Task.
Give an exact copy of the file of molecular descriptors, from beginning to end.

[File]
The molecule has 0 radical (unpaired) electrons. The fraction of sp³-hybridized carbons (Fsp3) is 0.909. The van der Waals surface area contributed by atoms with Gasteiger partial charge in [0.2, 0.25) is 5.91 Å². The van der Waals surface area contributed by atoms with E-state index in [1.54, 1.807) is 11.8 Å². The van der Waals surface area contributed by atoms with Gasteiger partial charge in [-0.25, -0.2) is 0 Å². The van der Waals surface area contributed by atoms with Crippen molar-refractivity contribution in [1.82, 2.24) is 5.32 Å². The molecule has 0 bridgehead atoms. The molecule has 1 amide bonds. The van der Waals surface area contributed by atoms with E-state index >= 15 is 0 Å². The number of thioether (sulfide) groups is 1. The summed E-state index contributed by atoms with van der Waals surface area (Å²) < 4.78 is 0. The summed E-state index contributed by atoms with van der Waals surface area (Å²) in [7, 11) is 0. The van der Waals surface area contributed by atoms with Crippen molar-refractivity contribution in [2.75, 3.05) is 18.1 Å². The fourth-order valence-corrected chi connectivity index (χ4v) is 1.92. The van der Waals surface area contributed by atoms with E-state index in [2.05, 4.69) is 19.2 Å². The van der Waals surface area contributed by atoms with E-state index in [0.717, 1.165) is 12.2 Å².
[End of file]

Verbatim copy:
The molecule has 0 radical (unpaired) electrons. The fraction of sp³-hybridized carbons (Fsp3) is 0.909. The van der Waals surface area contributed by atoms with Gasteiger partial charge in [0.2, 0.25) is 5.91 Å². The van der Waals surface area contributed by atoms with E-state index in [1.54, 1.807) is 11.8 Å². The van der Waals surface area contributed by atoms with Gasteiger partial charge in [-0.25, -0.2) is 0 Å². The van der Waals surface area contributed by atoms with Crippen molar-refractivity contribution in [1.82, 2.24) is 5.32 Å². The molecule has 0 bridgehead atoms. The molecule has 1 amide bonds. The van der Waals surface area contributed by atoms with E-state index >= 15 is 0 Å². The number of thioether (sulfide) groups is 1. The summed E-state index contributed by atoms with van der Waals surface area (Å²) < 4.78 is 0. The summed E-state index contributed by atoms with van der Waals surface area (Å²) in [7, 11) is 0. The van der Waals surface area contributed by atoms with Crippen molar-refractivity contribution in [2.75, 3.05) is 18.1 Å². The fourth-order valence-corrected chi connectivity index (χ4v) is 1.92. The van der Waals surface area contributed by atoms with E-state index in [2.05, 4.69) is 19.2 Å². The van der Waals surface area contributed by atoms with E-state index in [0.717, 1.165) is 12.2 Å².